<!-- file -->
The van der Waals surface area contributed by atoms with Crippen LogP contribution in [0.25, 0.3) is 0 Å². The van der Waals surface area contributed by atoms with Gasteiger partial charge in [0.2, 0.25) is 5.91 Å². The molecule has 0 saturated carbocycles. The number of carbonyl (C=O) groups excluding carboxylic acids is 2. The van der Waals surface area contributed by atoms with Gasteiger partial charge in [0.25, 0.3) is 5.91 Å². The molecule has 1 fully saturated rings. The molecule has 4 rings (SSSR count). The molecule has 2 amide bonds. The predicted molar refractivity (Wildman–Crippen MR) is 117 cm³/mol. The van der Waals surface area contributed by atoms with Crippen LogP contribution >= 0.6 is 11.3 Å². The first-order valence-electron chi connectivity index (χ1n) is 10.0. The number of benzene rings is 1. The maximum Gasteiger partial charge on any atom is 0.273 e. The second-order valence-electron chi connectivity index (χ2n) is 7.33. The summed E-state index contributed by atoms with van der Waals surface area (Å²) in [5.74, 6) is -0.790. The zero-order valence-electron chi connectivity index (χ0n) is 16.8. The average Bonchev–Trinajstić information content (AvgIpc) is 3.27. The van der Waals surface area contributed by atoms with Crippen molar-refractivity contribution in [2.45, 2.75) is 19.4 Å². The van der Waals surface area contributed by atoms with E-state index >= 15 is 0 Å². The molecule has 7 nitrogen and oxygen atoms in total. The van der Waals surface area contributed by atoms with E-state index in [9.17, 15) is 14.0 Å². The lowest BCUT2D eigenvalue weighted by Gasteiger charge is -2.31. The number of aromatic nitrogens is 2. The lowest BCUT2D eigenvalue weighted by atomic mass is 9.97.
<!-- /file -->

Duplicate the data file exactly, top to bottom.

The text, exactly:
The van der Waals surface area contributed by atoms with Crippen LogP contribution in [0.25, 0.3) is 0 Å². The van der Waals surface area contributed by atoms with Gasteiger partial charge in [0.2, 0.25) is 5.91 Å². The molecule has 0 saturated carbocycles. The number of carbonyl (C=O) groups excluding carboxylic acids is 2. The van der Waals surface area contributed by atoms with Gasteiger partial charge in [0.25, 0.3) is 5.91 Å². The molecule has 1 fully saturated rings. The molecule has 4 rings (SSSR count). The molecule has 2 amide bonds. The predicted molar refractivity (Wildman–Crippen MR) is 117 cm³/mol. The van der Waals surface area contributed by atoms with Crippen LogP contribution >= 0.6 is 11.3 Å². The first-order valence-electron chi connectivity index (χ1n) is 10.0. The number of benzene rings is 1. The maximum Gasteiger partial charge on any atom is 0.273 e. The second-order valence-electron chi connectivity index (χ2n) is 7.33. The summed E-state index contributed by atoms with van der Waals surface area (Å²) in [5.74, 6) is -0.790. The zero-order valence-electron chi connectivity index (χ0n) is 16.8. The average Bonchev–Trinajstić information content (AvgIpc) is 3.27. The van der Waals surface area contributed by atoms with Crippen molar-refractivity contribution in [2.45, 2.75) is 19.4 Å². The van der Waals surface area contributed by atoms with E-state index >= 15 is 0 Å². The molecule has 7 nitrogen and oxygen atoms in total. The van der Waals surface area contributed by atoms with E-state index in [9.17, 15) is 14.0 Å². The lowest BCUT2D eigenvalue weighted by Gasteiger charge is -2.31. The number of aromatic nitrogens is 2. The lowest BCUT2D eigenvalue weighted by atomic mass is 9.97.